In 1896, Tsar Nicholas II (1868-1918) issued an edict that reformed this old system and the Kokoshnik mark came into being as the new assayer's mark. As thousands of new diestamps had to be created, the kokoshnik did not come into full use until early 1899.


Until 1908, the mark consisted of a left facing woman's head in profile within an oval cartouche, she is wearing the peasant headdress traditionally referred to as a kokoshnik. To her left is the standard number and to her right are the assayer's initials which also indicate the assay office. The delineation within the oval is rendered in intaglio.

From 1908, her profile is facing right with standard number to her right, to her left is a small Greek letter that indicates the city or region of assay. The delineation within the oval is rendered in relief.

Import Marks
Precious metal goods imported into Russia prior to 1882 were not marked as imports. At first, they were left completely unmarked, later they were submitted for assay and carry an assayer's mark only. Customs brought the imported objects to the assaying office for testing, if the fineness was 84 zolotniki or more the assayer punched his mark, if the fineness was less the import was denied.


In 1882 a new special hallmark was introduced for imports only. It was a compound mark with the fineness, the town mark and the Cyrillic letters ПТ (Latin PT) meaning ПРИВОЗНЫХ ТОВАРОВ (Imported Goods). The use of this mark was discontinued in late 1898.

As from 1899, in connection with the new assay marks that were instituted, a new import mark was also introduced. It was the kokoshnik mark in a standing oval with its lower end flattened. The kokoshnik looked left and behind its neck was a capital letter indicating the assayer's surname. In this case Cyrillic P is the assayer Aleksandr Romanov.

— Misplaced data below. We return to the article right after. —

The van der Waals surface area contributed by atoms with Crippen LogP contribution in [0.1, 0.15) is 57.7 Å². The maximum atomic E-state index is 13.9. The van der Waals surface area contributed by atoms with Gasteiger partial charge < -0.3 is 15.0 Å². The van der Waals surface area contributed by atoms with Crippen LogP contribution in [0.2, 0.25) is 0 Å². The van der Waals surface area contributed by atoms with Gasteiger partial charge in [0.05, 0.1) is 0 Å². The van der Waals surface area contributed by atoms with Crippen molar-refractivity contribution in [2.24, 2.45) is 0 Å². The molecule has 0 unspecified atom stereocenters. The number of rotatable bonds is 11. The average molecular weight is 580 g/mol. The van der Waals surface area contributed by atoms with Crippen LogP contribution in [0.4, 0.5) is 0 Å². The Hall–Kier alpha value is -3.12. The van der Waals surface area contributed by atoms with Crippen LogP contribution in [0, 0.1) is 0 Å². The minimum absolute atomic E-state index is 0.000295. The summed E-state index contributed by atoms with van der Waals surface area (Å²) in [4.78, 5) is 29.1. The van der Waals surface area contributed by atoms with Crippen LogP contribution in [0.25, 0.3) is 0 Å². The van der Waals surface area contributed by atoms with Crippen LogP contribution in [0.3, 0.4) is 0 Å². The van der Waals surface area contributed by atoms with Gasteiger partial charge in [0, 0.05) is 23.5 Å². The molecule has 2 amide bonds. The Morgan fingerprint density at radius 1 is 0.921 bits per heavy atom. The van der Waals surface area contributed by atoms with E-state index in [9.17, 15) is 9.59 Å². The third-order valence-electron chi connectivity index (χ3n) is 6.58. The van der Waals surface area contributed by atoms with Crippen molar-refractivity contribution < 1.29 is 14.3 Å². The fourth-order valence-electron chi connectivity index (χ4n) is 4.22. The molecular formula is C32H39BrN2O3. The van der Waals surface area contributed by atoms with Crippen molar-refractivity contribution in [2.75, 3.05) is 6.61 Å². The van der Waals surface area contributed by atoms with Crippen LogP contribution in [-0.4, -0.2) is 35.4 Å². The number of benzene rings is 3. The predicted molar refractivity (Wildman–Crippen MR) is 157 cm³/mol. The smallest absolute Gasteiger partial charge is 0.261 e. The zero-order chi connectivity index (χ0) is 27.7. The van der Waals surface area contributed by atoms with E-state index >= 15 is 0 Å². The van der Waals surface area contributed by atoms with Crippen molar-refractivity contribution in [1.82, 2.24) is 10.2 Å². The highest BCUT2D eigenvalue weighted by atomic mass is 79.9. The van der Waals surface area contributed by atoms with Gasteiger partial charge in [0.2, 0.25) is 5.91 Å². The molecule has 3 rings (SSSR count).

As from the second kokshnik mark of 1908, the import mark's face is turned right and the Cyrillic letter superseded with a Greek letter indicating the assay office, in this case the delta for Moscow.
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Russian Silver Marks Menu



Russian
City Marks


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Makers' Marks


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Sources:

   Золотое и серебряное дело XV-ХХ вв - M.M. Postnikova-Loseva, Ivanova, Uljanova; Nauka, 1983
   Russian Gold and Silver - Alexander von Solodkoff; Trefoil Books, 1981
   Russian Silver - Andrei Gilodo; Beresta Moscow, 1993
   Znaki srebra do lat 40. dwudziestego wieku w Polsce - Sławomir Bołdok; Mako Press, 2005
   925-1000.com Silver Marks Forum - various member posts, 2005-2013

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Related Pages at 925-1000.com:
World Hallmarks
British Hallmarks Explained
Dutch Hallmarks
German Hallmarks
French Hallmarks
Austrian Hallmarks
Danish Hallmarks
Swedish Hallmarks
Finnish Hallmarks
Norwegian Makers
David-Andersen Marks
Georg Jensen Marks